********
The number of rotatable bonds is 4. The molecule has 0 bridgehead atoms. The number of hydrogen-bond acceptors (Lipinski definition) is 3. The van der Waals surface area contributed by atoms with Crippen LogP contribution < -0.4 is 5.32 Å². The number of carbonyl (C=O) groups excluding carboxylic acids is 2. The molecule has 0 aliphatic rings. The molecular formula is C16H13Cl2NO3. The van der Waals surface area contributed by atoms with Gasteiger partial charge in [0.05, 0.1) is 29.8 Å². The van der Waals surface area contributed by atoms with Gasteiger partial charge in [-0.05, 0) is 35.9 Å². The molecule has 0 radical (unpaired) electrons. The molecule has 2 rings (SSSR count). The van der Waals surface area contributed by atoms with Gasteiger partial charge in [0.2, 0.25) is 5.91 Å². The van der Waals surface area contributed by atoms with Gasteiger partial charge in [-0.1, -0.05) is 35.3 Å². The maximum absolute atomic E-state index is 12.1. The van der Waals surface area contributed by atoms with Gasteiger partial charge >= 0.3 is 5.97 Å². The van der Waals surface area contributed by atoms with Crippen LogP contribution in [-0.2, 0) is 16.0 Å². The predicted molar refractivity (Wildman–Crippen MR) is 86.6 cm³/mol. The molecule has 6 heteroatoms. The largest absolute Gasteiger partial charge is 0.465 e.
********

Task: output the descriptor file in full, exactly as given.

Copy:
The number of rotatable bonds is 4. The molecule has 0 bridgehead atoms. The number of hydrogen-bond acceptors (Lipinski definition) is 3. The van der Waals surface area contributed by atoms with Crippen LogP contribution < -0.4 is 5.32 Å². The number of carbonyl (C=O) groups excluding carboxylic acids is 2. The molecule has 0 aliphatic rings. The molecular formula is C16H13Cl2NO3. The van der Waals surface area contributed by atoms with Gasteiger partial charge in [0.05, 0.1) is 29.8 Å². The van der Waals surface area contributed by atoms with Gasteiger partial charge in [-0.05, 0) is 35.9 Å². The molecule has 0 radical (unpaired) electrons. The molecule has 2 rings (SSSR count). The van der Waals surface area contributed by atoms with Gasteiger partial charge in [0.2, 0.25) is 5.91 Å². The van der Waals surface area contributed by atoms with Gasteiger partial charge in [-0.1, -0.05) is 35.3 Å². The maximum absolute atomic E-state index is 12.1. The van der Waals surface area contributed by atoms with Gasteiger partial charge >= 0.3 is 5.97 Å². The van der Waals surface area contributed by atoms with Crippen LogP contribution in [-0.2, 0) is 16.0 Å². The predicted molar refractivity (Wildman–Crippen MR) is 86.6 cm³/mol. The molecule has 6 heteroatoms. The largest absolute Gasteiger partial charge is 0.465 e.